Two weeks after the 7 July attacks, the then prime minister, Tony Blair, called a press conference at which he warned: “Let no one be in doubt. The rules of the game have changed”; he outlined twelve new measures that aimed to transform the landscape of British counterterrorism; together, they were intended to offer a greater degree of collective security; each came at considerable cost to the liberties of both individuals and groups of people; the controversial Terrorism Act 2006 passed after the 7 July bombings has led to increased arrests and convictions

  • Domestic terrorism

    New study finds that that 69 percent of terrorist offenses in the United Kingdom were perpetrated by individuals holding British nationality; 46 percent of offenders had their origins in south Asia including 28 percent who had Pakistani heritage; 31 percent had attended university and 10 percent were still students when they were arrested; 35 percent were unemployed and living on benefits

  • Terrorists see public surface transportation as a killing field; despite their continuing obsession with attacking commercial aviation, when it comes to wholesale killing, trains and buses offer easily accessible concentrations of people

  • Follow the money

    The U.K. government wants the Scotland Yard to find £150 million in savings as part of “eye-watering” Treasury budget cuts; the assistant commissioner of Scotland Yard, says these cuts cannot be made without increasing the risk of a terrorist attack

  • The administration planned to invest $70 million in building one of the U.S. largest anti-terrorism training center near the town of Ruthsburg on Maryland’s East Shore; stiff opposition from local residents, environmentalists, and Republican in Congress convinced the General Services Administration to scrap the plan

  • Since the 9/11 attacks, New York police and the U.S. intelligence services have disrupted eleven plots against New York City

  • Agroterrorism

    The Canadian Association of Agri-Retailers wants a comprehensive plan of action to prevent agricultural supplies such as fertilizers from becoming tools of terrorists; the association calls for an “integrated crop input security protocol” for Canada’s 1,500 agri-retail sites; this plan would include perimeter fencing, surveillance and alarm devices, lighting, locks, software, and staff training in various security techniques, at retail outlets; estimated cost: $100 million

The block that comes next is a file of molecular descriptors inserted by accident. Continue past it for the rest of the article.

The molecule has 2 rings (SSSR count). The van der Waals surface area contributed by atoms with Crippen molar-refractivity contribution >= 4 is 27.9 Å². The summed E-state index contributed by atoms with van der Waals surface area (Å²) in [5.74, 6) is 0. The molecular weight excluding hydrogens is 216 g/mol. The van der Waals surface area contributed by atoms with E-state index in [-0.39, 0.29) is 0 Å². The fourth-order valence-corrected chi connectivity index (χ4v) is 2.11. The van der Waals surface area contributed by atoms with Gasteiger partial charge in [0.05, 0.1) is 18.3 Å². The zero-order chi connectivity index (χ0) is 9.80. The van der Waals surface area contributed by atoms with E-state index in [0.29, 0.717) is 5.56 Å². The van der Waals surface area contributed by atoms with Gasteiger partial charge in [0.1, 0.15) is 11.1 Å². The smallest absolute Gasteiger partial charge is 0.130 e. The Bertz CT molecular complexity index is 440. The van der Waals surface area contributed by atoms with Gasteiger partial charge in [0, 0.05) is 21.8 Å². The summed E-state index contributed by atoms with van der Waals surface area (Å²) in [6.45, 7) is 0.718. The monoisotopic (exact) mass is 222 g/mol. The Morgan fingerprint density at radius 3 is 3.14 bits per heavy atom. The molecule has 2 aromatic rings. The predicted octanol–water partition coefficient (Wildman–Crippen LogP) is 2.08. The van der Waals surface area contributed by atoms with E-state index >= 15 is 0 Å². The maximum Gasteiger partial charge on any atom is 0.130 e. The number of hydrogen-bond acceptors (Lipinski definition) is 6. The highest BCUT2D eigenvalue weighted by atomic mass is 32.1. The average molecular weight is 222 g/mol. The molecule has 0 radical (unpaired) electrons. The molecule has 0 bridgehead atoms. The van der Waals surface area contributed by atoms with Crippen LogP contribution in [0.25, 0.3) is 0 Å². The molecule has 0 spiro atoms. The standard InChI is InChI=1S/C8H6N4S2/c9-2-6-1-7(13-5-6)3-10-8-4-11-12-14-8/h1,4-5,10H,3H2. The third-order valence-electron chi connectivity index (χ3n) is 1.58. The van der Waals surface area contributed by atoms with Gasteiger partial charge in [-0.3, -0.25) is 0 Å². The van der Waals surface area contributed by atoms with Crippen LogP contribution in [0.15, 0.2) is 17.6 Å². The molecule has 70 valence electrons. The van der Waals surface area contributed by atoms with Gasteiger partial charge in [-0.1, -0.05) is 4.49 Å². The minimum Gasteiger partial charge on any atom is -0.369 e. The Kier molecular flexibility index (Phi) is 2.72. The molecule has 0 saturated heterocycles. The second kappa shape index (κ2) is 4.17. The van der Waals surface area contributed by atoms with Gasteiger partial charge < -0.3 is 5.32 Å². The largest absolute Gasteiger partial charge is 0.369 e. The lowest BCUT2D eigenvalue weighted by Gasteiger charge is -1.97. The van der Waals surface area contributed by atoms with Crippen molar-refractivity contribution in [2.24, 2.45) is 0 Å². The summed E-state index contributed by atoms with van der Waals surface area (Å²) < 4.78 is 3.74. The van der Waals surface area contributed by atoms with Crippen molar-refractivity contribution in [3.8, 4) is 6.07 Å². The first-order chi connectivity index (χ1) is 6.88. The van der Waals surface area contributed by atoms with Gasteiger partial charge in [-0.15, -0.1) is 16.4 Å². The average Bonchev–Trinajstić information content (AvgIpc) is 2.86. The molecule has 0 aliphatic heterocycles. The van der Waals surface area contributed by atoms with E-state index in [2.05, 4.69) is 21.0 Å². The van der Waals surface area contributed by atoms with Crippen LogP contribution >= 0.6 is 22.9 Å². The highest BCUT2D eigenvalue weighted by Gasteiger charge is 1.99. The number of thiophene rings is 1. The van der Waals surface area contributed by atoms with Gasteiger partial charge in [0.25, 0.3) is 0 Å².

• Bioterrorism

    European countries, worried about bioterror attacks, are working on a plan to stock vaccines regionally — a Baltic stockpile, a Nordic stockpile, and so on would help in covering countries that have not expressed a desire to form their own stockpiles; a Maryland-based companies is providing these European countries with anthrax vaccine

  • Bioterrorism

    North Carolina universities and state and federal agencies create the new North Carolina Bio-Preparedness Collaborative; the idea is to use computers to link all the disparate forms of data collected by various agencies quickly to root out indicators of new disease, or food-borne illness, or, in a worst-case scenario, an attack of bio-terrorism

  • Managing the long — very long — No Fly and Terror Watch lists is not a simple task; TSA is looking to purchase commercial software to help manage its Secure Flight program which checks the information airlines collect about passengers against DHS terrorist watch lists

  • Bioterrorism

    Bill calls for bolstering U.S. defenses against future bioterror attacks requiring the director of national intelligence to produce and administer a National Intelligence Strategy for Countering the Threat from WMD, which would be created in consultation with the homeland security secretary as well as other relevant agencies